US Proposes New Rules For Moving Crude Oil By Rail

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The US Department of Transportation proposes an overhaul of safety standards for transporting crude oil and ethanol by rail.


WASHINGTON, July 23 (Reuters) - The U.S. Department of Transportation on Wednesday proposed an overhaul of safety standards for transporting crude oil and ethanol by rail, after a number of explosive accidents over the past year.

The draft rules, which are subject to a 60-day public comment period, propose new tank-car braking systems, train-speed restrictions, more testing for volatile gases and liquids, and a two-year phase out of older tank cars that officials have said are prone to puncture and fire when derailments occur.

The rules follow an 18-month period which saw more than a dozen derailments of trains carrying crude oil, six of which led to major fires and one of which caused the death of 47 people in the Canadian town of Lac Megantic, in Quebec province.

"Today's proposal represents our most significant progress yet in developing and enforcing new rules to ensure that all flammable liquids... are transported safely," said Transportation Secretary Anthony Foxx in a statement.

The proposed rules called for industry feedback on several options addressing two of the most contentious issues: whether to lower speed limits for trains, a step opposed by some railroads; and upgrading specifications for rail tank-cars.

Regulators also released a report showing that oil from the North Dakota Bakken region "tends to be more volatile and flammable" than other crude oil.

The transport of Bakken crude has risen sharply over the past six years as oil production outpaces the construction of new pipelines.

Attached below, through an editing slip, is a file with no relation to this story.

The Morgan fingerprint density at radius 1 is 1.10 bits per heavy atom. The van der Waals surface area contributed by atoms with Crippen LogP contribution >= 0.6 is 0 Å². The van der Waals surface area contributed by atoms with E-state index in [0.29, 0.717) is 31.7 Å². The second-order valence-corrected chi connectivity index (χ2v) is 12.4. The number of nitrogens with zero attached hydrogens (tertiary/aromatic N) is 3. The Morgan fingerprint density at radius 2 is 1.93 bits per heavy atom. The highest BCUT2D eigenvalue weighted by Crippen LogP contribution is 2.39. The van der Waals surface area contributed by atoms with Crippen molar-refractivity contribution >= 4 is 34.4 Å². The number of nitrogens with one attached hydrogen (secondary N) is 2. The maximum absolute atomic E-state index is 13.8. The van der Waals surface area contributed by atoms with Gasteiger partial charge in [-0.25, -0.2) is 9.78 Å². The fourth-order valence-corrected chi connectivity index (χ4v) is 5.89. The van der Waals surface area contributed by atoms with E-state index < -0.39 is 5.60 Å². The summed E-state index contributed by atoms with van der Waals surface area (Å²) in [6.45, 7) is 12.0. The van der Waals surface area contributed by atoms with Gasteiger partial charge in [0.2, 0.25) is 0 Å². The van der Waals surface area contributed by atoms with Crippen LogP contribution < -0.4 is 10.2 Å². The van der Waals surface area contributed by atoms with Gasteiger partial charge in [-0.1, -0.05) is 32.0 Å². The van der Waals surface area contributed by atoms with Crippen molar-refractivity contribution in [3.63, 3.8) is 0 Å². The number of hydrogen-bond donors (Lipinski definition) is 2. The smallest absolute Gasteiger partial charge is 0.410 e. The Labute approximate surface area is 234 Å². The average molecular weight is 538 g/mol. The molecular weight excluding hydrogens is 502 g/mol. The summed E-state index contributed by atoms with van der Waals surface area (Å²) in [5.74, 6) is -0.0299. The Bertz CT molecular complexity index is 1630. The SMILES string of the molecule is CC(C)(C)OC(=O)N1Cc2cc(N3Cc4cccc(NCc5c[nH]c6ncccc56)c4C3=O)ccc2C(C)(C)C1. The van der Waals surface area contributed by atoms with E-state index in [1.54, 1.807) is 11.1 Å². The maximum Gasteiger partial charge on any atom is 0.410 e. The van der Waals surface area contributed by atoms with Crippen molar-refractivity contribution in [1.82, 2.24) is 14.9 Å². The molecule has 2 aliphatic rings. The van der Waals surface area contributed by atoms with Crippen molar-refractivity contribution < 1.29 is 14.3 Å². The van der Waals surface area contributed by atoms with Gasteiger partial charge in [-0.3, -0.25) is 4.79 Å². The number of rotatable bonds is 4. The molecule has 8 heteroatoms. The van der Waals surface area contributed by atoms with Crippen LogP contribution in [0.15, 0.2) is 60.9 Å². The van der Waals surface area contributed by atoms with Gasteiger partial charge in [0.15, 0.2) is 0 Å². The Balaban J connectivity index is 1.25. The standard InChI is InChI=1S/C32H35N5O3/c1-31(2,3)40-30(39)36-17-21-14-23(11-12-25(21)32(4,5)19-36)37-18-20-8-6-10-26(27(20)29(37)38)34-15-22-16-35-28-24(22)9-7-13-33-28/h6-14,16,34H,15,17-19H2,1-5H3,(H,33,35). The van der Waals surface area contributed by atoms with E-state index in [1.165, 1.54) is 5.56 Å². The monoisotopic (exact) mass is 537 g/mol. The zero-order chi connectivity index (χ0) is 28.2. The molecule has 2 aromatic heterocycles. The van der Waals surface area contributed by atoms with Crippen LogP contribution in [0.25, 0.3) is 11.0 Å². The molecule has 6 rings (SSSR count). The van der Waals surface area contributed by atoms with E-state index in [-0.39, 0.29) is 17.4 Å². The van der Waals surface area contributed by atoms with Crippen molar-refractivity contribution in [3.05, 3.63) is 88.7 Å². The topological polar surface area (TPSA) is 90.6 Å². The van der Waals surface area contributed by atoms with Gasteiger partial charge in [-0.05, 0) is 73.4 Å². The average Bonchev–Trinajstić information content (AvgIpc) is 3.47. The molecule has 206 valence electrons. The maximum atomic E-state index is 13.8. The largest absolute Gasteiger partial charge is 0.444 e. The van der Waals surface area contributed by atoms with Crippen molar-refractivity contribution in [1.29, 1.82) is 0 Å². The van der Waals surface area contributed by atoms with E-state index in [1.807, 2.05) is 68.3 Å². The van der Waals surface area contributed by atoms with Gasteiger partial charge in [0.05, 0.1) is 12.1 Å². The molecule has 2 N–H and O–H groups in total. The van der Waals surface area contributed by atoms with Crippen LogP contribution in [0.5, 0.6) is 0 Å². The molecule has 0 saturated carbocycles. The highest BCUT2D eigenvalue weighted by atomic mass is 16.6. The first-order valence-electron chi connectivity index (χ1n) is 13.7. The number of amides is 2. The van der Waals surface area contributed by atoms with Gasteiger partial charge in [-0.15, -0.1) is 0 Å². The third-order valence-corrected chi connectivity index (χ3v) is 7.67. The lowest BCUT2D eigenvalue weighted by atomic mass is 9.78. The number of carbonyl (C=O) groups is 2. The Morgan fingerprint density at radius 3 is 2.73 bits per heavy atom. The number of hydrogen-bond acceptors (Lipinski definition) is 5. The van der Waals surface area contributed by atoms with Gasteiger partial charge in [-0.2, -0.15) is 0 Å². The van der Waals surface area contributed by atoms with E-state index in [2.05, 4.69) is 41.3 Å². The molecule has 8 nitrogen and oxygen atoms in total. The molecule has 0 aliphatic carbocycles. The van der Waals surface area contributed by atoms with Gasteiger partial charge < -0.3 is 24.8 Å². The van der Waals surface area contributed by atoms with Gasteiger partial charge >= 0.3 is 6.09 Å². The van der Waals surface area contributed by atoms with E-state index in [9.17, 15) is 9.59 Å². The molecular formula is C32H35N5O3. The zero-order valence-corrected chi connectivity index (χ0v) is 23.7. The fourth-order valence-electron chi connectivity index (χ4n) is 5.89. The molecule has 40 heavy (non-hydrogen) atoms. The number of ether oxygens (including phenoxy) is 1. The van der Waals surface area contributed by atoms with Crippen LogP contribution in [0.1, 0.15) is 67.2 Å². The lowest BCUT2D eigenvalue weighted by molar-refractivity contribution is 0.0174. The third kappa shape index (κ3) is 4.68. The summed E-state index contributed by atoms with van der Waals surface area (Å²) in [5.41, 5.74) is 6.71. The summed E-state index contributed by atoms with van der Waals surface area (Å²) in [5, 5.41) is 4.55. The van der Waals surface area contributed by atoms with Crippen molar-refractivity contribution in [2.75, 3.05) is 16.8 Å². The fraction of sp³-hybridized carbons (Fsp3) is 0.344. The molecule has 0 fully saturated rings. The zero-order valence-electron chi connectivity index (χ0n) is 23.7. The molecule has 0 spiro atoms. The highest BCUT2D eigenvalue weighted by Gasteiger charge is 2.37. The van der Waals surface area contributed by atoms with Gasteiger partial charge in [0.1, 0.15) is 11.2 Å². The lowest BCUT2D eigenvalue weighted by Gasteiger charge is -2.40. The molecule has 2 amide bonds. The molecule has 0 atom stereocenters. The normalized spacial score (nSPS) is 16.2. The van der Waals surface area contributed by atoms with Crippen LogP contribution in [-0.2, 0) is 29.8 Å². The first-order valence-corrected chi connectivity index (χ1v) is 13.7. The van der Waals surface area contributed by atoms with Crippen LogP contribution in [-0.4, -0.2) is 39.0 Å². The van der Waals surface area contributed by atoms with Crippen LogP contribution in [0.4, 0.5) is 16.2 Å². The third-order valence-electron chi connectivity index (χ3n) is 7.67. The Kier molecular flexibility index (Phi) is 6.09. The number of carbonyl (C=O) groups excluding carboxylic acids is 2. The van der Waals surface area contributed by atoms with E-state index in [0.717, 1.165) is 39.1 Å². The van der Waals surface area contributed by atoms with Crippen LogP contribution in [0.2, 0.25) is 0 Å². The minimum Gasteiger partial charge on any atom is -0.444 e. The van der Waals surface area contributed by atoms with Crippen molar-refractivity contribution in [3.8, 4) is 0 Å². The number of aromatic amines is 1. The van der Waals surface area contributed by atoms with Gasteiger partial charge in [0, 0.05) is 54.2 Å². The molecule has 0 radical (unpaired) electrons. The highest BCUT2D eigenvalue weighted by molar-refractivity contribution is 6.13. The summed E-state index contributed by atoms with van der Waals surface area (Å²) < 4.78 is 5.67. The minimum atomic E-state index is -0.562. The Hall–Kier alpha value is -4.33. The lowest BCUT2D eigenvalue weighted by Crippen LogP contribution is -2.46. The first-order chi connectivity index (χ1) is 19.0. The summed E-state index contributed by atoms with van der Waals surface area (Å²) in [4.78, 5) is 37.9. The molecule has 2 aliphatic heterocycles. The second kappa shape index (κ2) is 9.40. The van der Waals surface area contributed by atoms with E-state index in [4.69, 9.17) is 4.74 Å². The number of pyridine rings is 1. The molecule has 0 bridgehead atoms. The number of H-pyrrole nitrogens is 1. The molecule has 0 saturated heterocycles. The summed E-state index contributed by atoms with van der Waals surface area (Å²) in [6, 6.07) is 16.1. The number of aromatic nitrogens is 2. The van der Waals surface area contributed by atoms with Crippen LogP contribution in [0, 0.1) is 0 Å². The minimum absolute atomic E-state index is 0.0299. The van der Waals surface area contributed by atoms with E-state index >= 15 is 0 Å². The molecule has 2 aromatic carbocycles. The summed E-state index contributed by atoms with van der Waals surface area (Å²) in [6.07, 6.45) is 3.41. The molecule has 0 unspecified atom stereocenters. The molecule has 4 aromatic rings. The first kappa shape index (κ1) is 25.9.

In the United States as a whole, rail has become central to crude oil trade since 2008, offering flexibility and cost savings for producers. Now more than more than one in ten barrels of U.S. crude is delivered on trains.

(Reporting by Ros Krasny and Edward McAllister; Editing by Alden Bentley)


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Travis Wernecke  |  July 23, 2014
If safer transport is needed, then why the resistance to building projects like the keystone pipeline phase 4? The environmental issues have been addressed, but approval is stalled indefinitely pending the November elections. Bakken produces materials that are more likely to catch fire in train wrecks like these, and phase 4 of keystone is the section of pipeline that would haul these materials. Pushing tougher transportation standards onto the producers, and the cost of meeting the standards to consumers to influence an election is just plain wrong. If the public is going to be safe the pipeline needs to be put in and used, instead of the stop gap of using rails solely for the transport.
Thomas S  |  July 23, 2014
Just build the pipeline. The only ones against the pipeline are Warren Buffets incestment in CSX rail and environmental wackos that refuse to see safer alternatives.

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